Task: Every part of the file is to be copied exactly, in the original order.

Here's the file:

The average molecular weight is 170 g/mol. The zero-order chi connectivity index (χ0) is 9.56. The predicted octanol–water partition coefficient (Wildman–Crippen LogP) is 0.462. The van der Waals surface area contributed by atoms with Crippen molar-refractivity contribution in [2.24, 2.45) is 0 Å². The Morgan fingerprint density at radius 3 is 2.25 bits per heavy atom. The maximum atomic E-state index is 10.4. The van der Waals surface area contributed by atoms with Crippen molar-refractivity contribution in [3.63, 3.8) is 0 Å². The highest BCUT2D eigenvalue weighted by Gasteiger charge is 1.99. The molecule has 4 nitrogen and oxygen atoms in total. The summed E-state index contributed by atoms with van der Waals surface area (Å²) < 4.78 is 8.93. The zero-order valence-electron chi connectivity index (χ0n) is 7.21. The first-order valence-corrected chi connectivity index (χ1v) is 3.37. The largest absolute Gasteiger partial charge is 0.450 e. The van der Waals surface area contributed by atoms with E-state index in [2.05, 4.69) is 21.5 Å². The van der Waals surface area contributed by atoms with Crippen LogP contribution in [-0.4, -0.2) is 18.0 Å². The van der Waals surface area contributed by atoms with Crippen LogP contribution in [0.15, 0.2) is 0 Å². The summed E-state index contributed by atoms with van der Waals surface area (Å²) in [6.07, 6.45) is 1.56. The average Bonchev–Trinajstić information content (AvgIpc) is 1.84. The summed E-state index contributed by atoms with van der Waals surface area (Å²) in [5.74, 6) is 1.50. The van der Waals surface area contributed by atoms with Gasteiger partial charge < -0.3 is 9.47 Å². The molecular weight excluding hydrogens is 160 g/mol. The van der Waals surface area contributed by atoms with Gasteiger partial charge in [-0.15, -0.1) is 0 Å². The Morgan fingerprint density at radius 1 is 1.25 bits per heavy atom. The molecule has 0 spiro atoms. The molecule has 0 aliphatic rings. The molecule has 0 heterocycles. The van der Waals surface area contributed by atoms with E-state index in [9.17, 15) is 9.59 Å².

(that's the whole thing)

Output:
The average molecular weight is 170 g/mol. The zero-order chi connectivity index (χ0) is 9.56. The predicted octanol–water partition coefficient (Wildman–Crippen LogP) is 0.462. The van der Waals surface area contributed by atoms with Crippen molar-refractivity contribution in [2.24, 2.45) is 0 Å². The Morgan fingerprint density at radius 3 is 2.25 bits per heavy atom. The maximum atomic E-state index is 10.4. The van der Waals surface area contributed by atoms with Crippen molar-refractivity contribution in [3.63, 3.8) is 0 Å². The highest BCUT2D eigenvalue weighted by Gasteiger charge is 1.99. The molecule has 4 nitrogen and oxygen atoms in total. The summed E-state index contributed by atoms with van der Waals surface area (Å²) < 4.78 is 8.93. The zero-order valence-electron chi connectivity index (χ0n) is 7.21. The first-order valence-corrected chi connectivity index (χ1v) is 3.37. The largest absolute Gasteiger partial charge is 0.450 e. The van der Waals surface area contributed by atoms with E-state index in [2.05, 4.69) is 21.5 Å². The van der Waals surface area contributed by atoms with Crippen LogP contribution in [-0.4, -0.2) is 18.0 Å². The van der Waals surface area contributed by atoms with Crippen LogP contribution in [0.15, 0.2) is 0 Å². The summed E-state index contributed by atoms with van der Waals surface area (Å²) in [6.07, 6.45) is 1.56. The average Bonchev–Trinajstić information content (AvgIpc) is 1.84. The summed E-state index contributed by atoms with van der Waals surface area (Å²) in [5.74, 6) is 1.50. The van der Waals surface area contributed by atoms with Gasteiger partial charge < -0.3 is 9.47 Å². The molecular weight excluding hydrogens is 160 g/mol. The van der Waals surface area contributed by atoms with Gasteiger partial charge in [-0.15, -0.1) is 0 Å². The Morgan fingerprint density at radius 1 is 1.25 bits per heavy atom. The molecule has 0 spiro atoms. The molecule has 0 aliphatic rings. The molecule has 0 heterocycles. The van der Waals surface area contributed by atoms with E-state index in [9.17, 15) is 9.59 Å².